Murnau, quaint little town with an onion-towered church and brightly painted wooden houses, was the unlikely epi-centre of one of the great art revolutions of the twentieth century: German Expressionism. Wassily Kandinsky &  Gabriele Munter made it their home. From 1908 they lived the idyllic phase of their relationship in what is now called the Munterhaus. There and in the town gallery examples of their work are on display.  We saw the rich colours of the landscape and the buildings through their eyes. Trips to Munich, especially the Neue Pinakotek, furthered our art-education, first gallery in Europe to be devoted to modern painting and sculpture.

But the Munterhaus had another meaning for us.  Jo’s term was approaching, and it was where Frau Stöpf held weekly Schwangerschaftsgymnastik sessions: to ensure expectant mothers had the requisite musculature to birth their babies efficiently and well.  And so it proved.  One afternoon out for a walk Jo started to feel labour pains.  We made for the Krankenhaus,in those days run by Catholic – barmherzigen? - Sisters. The birth of Monica was swift and good, a giant step toward assuaging the grief of the loss of our first child, Gail.

Our six-month stay in Murnau ended in April.  It had included a winter with temperatures as low as -28c, our mini-van fitted with chains. We ended up in Mittelstufe 2 - B2 in today’s terms – having passed all the requisite Prüfungen.  Now I was qualified to enter the doctorate programme at Geneva University, which required three European languages  (I knew French from school and Cours de vacances in Paris & Grenoble). Once again, Jo’s cousin Charity, a lecturer at Munich University, helped her and Monica onto a plane to Geneva.  Again, I followed with the car.

My last memory of that time was of driving down the Allgäu to Bregenz to take the car-ferry across the Bodensee to Konstanz.  It was a calm April spring day in bright sunshine.  Already swallows were swooping and darting after insects over the lake surface. The scene was as beautiful as any I have ever seen. Jo and I then reunited in what was to be our home for the next four years: the cowman’s lodging above a huge Swiss barn, winter home to a herd of cows, the farm owned by Monsieur et Madame Luginbuhl soon to become our friends; as were the Sjollemas, Baldwin head of the Anti-Racism unit of the then vigorous World Council of Churches in Geneva.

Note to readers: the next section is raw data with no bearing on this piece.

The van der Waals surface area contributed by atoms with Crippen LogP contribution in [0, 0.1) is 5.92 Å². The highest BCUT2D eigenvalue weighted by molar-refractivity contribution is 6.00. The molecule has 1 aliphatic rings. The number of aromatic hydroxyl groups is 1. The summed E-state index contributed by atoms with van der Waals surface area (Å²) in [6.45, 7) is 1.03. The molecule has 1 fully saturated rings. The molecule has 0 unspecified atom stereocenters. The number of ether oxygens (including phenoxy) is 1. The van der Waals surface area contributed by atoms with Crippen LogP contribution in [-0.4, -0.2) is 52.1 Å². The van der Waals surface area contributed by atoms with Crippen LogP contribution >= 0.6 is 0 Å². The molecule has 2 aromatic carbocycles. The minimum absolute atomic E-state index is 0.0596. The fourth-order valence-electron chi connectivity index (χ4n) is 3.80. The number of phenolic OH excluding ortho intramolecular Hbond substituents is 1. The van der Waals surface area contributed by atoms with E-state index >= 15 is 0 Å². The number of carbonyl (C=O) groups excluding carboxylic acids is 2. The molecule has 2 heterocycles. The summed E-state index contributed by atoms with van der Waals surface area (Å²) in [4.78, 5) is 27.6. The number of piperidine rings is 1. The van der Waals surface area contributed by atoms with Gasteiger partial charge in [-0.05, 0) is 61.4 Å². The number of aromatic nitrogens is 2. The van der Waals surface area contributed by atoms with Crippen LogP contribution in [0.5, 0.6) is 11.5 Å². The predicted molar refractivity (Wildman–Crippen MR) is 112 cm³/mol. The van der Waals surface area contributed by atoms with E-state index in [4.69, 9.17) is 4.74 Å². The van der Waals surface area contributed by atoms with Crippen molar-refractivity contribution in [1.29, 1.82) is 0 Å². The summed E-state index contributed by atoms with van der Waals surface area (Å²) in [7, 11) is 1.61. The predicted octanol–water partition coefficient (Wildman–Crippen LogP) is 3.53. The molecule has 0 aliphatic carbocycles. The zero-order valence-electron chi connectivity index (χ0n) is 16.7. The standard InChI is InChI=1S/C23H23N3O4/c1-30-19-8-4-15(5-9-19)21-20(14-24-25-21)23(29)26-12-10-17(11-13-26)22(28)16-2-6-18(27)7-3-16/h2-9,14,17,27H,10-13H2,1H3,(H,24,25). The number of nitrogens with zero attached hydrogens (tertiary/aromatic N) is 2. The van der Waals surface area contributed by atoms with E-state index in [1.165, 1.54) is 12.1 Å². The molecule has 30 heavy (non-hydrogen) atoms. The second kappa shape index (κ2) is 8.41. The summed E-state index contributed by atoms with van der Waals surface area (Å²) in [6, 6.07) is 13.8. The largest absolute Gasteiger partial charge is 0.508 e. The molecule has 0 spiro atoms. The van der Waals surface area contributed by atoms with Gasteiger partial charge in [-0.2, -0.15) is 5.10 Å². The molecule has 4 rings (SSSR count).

Cut to Wellington post-1990: my love-affair with the German language continues at the Goethe-Institut. I sweat my way through the syllabus and exam for the C1 qualification. The place is presided over by a kind of fairy godmother, Judith Geare, ever-active and energizer of all. Students from Germany assist with the teaching and running of the Institut.  Well-educated and courteous, they are the best advertisement for the kind of nation Germany is becoming – now two generations away from the events they read about in their history books.

And then, in 2008, at Frankfurt am Main, the even more demanding requirements of the C2 course and examination.  Somehow I had arrived.  Bi-annual visits to Germany became increasingly rewarding. From 1996 I had been researching Holocaust sites and, as Pilger an unheiligen Orten, the guest of Karmelitinnen in Dachau, Berlin, and Emsland.   Even in the latter, in mitten von nirgendwo, there were people to talk with and learn from auf deutsch!

A big Vielen lieben Dank, then, is how I’d like to end.